Edith Mae Savage-Jennings (March 17, 1924 – November 12, 2017) was an American civil rights leader from New Jersey. She was known for her association with civil rights leader Martin Luther King Jr.

She was notable for being a guest to the White House under every president of the United States from Franklin D. Roosevelt through Barack Obama. She was inducted into the New Jersey Women’s Hall of Fame in 2011. Savage was born in 1924 at Jacksonville, Florida, one of six children in her family. Her parents died when she was two years old. Following the death of her parents, Savage and her siblings went to live with her aunt, who moved the family to New Jersey.

At age 10, Savage met First Lady Eleanor Roosevelt when she was selected to hand the First Lady flowers on behalf of the New Jersey State Federation of Colored Women’s Clubs. Although told not to say anything, Savage thanked Roosevelt which led to the two becoming pen pals for the remainder of Roosevelt’s life.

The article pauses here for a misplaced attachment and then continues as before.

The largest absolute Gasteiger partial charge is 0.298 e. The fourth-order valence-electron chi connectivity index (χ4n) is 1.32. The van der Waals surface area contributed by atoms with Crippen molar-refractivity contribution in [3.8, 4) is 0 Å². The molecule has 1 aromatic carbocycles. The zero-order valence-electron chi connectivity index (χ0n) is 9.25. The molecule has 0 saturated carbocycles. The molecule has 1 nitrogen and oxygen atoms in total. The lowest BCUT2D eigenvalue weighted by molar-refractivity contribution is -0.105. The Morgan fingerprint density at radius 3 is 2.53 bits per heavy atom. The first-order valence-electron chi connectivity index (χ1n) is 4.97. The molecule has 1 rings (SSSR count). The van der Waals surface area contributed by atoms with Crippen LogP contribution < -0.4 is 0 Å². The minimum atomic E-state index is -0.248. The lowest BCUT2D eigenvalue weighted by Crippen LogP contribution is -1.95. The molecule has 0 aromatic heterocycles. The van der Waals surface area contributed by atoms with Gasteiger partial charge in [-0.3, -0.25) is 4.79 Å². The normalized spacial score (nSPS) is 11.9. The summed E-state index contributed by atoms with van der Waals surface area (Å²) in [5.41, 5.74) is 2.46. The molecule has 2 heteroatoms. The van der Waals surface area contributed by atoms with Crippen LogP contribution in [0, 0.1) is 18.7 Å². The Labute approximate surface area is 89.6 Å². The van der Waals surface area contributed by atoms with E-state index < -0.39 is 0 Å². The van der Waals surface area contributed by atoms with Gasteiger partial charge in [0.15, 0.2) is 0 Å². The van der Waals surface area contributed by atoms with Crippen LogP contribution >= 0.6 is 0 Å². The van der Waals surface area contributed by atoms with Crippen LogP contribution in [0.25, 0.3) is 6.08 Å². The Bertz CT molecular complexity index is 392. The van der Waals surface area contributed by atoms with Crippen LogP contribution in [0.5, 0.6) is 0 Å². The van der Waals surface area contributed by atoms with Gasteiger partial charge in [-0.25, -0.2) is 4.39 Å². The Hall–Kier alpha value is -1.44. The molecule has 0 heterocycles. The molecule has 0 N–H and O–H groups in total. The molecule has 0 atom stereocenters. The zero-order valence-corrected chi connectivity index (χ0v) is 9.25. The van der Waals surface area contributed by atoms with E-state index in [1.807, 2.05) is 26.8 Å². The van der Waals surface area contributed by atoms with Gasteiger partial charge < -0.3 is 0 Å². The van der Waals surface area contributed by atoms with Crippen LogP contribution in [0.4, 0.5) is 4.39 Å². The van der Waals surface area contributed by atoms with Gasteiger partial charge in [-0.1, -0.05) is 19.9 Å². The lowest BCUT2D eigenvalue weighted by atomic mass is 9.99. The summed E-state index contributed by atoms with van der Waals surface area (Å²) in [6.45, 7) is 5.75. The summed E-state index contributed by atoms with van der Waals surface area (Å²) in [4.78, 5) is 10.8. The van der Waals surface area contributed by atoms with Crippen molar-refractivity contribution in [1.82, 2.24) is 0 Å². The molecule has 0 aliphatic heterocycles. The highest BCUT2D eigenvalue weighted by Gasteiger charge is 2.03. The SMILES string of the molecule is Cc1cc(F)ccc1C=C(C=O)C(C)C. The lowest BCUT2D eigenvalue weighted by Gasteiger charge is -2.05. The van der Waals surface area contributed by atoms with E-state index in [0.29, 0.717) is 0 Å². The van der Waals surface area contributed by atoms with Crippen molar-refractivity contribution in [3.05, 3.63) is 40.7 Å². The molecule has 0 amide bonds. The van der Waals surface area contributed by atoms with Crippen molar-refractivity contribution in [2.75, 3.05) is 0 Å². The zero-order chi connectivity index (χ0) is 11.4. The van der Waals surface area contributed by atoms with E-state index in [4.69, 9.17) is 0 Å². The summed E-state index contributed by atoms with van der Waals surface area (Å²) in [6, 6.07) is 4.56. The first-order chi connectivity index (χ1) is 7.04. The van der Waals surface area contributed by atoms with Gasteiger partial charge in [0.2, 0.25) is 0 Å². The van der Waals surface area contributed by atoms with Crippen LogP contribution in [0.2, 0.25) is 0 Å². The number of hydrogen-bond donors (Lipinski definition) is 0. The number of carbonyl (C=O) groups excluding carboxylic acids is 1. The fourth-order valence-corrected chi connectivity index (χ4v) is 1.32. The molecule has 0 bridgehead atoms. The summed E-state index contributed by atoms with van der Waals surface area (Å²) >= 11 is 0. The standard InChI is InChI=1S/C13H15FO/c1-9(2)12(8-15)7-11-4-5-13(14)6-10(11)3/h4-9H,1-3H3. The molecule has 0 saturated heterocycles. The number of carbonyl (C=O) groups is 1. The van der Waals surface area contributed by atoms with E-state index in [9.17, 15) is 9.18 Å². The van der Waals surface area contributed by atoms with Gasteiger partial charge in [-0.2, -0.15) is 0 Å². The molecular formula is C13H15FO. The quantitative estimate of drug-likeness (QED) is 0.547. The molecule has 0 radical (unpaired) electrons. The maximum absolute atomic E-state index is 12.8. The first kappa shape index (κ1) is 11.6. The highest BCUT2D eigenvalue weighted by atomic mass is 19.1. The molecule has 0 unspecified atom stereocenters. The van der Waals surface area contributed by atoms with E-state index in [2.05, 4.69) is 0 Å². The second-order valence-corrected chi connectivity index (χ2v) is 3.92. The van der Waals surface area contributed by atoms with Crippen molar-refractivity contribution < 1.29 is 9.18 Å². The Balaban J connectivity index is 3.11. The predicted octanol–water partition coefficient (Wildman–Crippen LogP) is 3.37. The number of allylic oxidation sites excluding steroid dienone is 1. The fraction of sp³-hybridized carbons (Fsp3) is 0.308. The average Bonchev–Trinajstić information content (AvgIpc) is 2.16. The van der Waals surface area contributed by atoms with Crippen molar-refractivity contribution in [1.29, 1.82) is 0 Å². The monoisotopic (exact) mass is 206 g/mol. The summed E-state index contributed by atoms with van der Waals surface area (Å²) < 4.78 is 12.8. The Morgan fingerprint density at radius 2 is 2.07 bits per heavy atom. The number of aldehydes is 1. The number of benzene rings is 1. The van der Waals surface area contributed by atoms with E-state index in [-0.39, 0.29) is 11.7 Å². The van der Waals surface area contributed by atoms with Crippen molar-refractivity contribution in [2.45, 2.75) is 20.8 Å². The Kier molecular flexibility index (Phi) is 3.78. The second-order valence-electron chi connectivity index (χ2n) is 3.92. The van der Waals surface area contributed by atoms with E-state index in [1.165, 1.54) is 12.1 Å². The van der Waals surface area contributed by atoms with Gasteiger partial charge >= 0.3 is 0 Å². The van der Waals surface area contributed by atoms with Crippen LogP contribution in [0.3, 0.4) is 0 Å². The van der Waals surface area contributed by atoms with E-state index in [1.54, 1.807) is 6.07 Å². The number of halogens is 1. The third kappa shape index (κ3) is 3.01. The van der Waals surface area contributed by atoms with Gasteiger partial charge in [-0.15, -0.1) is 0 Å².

At 12 years old, she joined the National Association for the Advancement of Colored People (NAACP).
At only 13 years old, Savage helped to integrate the Capital Theater in Trenton, New Jersey, when she refused to sit in the balcony, which was the designated seating area for blacks. Savage’s first job was in the sheriff’s office, where she continued to speak out against discrimination.

On March 30, 1957, while Savage was raising funds for King’s Southern Leadership Conference, she was introduced to civil rights leader Martin Luther King Jr. King and his wife, Coretta Scott King, became Savage’s close friends. After Martin’s death, Savage worked with Coretta to found the King Center.